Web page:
Bread was historically fundamental to the traditional carb-heavy, winter-proof Czech diet. The Czech word for bread, chleba, isn’t, however, of Czech origin; it comes from the Germanic word “hlaiba” — though chleb or chleba is common among the Slavic languages, as is the vast array of sourdough bread recipes.
In the Czech Republic, where bread consumption is about 40 kilograms of bread per capita, thick slices of spongy rye-wheat-flour bread are spread with lard (škvarky) or farmer’s cheese (tvaroh) or sliced, pan-fried, and rubbed with garlic to make topinky.
Baking bread at home with a starter (kvas), a Czech culinary tradition for generations, has made a comeback in recent years thanks to the Pečem Pecen project which maps out the availability of rye-bread starters throughout the Czech Republic. A surge of interest in homemade loaves has also seen a wave of artisan bakeries finding success in Prague and beyond.
In honor of World Bread Day on October 16, 2019, these are some of the most traditional Czech breads and tips for where to try or buy them in Prague:
Classic Czech sourdough loaf (Šumava)
The traditional Czech loaf, an oval with a golden-brown crust and smooth crumb, sour to taste and redolent of caraway seed, was popularized in the 1850s by Czech baker František Serafín Odkolek whose baking empire emerged from a single mill in Kampa. It contains about 70% wheat flour and 30% rye flour and can also be flavored with onion, garlic, or pork crackling. Variations include Držkovský (named for a town outside of Liberec), Maďarský (Hungarian), Slunečnicový (sunflower), and Hostivařský (a dense loaf flavored with caraway).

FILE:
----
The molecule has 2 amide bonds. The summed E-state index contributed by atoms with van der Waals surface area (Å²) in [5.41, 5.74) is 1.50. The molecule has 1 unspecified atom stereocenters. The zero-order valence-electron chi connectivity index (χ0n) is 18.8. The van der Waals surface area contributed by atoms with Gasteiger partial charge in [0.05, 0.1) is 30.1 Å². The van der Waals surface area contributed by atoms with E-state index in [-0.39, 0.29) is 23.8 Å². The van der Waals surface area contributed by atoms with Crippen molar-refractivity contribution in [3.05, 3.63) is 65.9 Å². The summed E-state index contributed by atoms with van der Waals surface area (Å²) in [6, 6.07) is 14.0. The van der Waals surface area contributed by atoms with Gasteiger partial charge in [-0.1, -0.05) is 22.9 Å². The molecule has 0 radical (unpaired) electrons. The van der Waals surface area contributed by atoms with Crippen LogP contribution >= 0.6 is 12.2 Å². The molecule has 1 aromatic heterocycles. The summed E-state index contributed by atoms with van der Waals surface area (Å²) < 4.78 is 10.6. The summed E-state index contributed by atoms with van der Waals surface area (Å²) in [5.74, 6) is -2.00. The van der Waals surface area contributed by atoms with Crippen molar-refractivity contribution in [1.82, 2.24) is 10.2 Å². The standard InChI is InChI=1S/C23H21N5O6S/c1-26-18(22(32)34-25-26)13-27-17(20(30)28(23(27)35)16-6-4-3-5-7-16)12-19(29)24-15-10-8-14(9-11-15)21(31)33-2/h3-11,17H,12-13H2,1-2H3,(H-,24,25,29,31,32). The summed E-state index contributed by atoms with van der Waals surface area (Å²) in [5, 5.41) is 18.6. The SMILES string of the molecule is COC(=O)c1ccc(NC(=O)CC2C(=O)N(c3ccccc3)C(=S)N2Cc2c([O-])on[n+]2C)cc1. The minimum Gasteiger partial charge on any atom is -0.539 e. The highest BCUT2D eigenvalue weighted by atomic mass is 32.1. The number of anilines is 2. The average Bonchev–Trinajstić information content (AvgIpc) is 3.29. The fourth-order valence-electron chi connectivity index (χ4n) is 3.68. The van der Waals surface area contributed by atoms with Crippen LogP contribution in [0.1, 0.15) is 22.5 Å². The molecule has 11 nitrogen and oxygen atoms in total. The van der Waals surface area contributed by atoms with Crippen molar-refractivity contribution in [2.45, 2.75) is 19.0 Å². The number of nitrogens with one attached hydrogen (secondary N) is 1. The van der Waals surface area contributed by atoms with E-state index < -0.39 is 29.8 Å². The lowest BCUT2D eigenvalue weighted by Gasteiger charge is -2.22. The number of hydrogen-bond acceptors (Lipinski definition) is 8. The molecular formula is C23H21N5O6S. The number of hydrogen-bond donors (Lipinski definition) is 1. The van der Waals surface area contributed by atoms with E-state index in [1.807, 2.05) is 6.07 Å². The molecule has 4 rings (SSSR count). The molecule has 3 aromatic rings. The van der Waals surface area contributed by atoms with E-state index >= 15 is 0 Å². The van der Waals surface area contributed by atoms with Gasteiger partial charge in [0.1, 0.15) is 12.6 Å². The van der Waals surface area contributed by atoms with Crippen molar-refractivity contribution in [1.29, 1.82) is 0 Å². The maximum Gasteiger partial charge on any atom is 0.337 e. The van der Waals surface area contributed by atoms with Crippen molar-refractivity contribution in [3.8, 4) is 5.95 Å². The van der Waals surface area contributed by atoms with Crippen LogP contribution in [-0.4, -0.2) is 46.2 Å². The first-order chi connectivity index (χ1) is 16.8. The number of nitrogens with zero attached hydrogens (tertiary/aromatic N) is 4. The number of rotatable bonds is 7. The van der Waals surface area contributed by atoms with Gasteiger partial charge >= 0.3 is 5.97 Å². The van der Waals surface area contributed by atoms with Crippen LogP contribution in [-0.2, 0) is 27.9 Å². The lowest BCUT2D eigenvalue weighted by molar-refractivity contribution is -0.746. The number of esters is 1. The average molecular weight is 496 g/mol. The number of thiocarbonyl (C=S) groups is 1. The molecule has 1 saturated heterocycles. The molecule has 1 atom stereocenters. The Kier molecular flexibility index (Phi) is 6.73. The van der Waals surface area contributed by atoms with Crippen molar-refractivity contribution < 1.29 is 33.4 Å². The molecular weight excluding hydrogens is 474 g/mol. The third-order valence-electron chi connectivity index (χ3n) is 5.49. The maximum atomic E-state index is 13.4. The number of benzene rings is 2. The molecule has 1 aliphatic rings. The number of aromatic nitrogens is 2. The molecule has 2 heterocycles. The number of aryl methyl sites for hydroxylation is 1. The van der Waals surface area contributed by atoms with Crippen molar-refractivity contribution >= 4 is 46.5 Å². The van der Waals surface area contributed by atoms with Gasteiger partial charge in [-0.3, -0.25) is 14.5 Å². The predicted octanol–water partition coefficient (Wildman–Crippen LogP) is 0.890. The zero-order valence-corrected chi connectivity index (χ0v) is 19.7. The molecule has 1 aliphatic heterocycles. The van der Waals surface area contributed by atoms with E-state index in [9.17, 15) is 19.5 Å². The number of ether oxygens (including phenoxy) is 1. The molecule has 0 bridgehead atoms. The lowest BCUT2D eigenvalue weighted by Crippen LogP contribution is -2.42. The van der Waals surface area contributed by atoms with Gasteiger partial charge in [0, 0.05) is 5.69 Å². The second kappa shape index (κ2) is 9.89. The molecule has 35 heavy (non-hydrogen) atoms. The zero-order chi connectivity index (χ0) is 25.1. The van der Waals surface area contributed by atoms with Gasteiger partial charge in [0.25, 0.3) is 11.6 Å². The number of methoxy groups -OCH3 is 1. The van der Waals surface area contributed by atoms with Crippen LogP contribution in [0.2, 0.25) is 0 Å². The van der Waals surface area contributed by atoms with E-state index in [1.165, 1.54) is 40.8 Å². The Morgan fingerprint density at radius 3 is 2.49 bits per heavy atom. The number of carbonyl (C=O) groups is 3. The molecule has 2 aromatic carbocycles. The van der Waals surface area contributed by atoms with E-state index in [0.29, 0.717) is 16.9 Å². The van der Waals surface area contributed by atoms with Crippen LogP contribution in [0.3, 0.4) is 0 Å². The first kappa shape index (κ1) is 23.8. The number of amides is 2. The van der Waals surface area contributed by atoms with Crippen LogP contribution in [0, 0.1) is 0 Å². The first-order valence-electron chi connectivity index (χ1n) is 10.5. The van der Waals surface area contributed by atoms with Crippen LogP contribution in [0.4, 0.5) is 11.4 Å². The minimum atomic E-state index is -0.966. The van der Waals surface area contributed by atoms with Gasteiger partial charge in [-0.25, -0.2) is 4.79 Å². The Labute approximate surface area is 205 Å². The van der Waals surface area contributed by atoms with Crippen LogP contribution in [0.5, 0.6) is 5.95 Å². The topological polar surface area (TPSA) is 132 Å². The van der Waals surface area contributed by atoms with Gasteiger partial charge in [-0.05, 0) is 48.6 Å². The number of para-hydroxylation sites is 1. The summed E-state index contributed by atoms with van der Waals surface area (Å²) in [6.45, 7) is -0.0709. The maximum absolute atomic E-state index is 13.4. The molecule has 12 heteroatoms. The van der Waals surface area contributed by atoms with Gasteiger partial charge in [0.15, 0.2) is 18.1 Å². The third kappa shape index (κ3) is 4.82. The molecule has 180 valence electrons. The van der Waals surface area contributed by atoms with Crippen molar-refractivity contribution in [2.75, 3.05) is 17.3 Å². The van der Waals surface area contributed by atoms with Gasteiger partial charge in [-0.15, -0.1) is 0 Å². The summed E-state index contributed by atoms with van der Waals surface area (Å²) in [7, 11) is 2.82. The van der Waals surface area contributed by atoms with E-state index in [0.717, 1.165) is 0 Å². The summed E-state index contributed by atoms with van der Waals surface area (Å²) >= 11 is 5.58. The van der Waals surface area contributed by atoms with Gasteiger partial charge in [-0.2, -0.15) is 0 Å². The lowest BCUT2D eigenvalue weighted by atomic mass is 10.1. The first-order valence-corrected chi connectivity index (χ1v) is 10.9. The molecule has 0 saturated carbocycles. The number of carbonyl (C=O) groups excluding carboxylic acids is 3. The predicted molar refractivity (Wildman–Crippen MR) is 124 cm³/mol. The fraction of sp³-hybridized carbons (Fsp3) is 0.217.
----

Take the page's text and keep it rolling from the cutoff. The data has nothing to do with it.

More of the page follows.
It doesn’t get more traditional than the beloved Czech rohlik. In its purest form, accompanied by cocoa or tea, it is the ultimate Czech breakfast: soft and chewy with a neutral flavor that’s well-suited to jam and honey (and there is definitely a right and wrong way to butter your roll — flat side only, please). Variations on the traditional white roll include the longer thinner pivní rohlík (beer roll).
The origin story of this small wheat loaf crusted with caraway comes from the 18th century when a French military garrison stationed in Vyšehrad attempted to teach a Bohemian baker how to make a baguette. They mistakenly ended up calling the crunchy wheat bread roll pain d’Allemagne or “German bread” and the name stuck with locals.
These oval-shaped, yeast buns commonly flavored with caraway or poppy seeds are also called pletýnka, literally “little braid”. Today, the rolls are more often produced by pressing as opposed to braiding. Both types are typically sprinkled with salt and seasonings, such as poppy, caraway or sesame seeds.
Sweet yeast buns
Despite the fact that it can also be found in Austrian, Slovenian, and Hungarian cuisine, the “buchta” originated in Bohemia. It somewhat resembles an American dinner roll though instead of being slathered with a pat of butter it is typically filled with plum jam, quark, or poppy seeds and sprinkled with powdered sugar. Delicious with tea (or coffee), EMA Espresso bar is a great place for buchta and a cuppa.
Also sold under the name “makovka,” this crescent-shaped roll is made from a sweet milk-based dough. It’s sprinkled with poppy seeds and brushed with egg before baking to golden-brown. A good loupák is crispy on the outside with a softy, chewy inside achieved by incorporating fat into the dough. Divine served with marmalade or Nutella, in Prague Eska is famed for its loupák (though you can’t go wrong with any of its breads).
Read more about Czech bread in this article from our archives.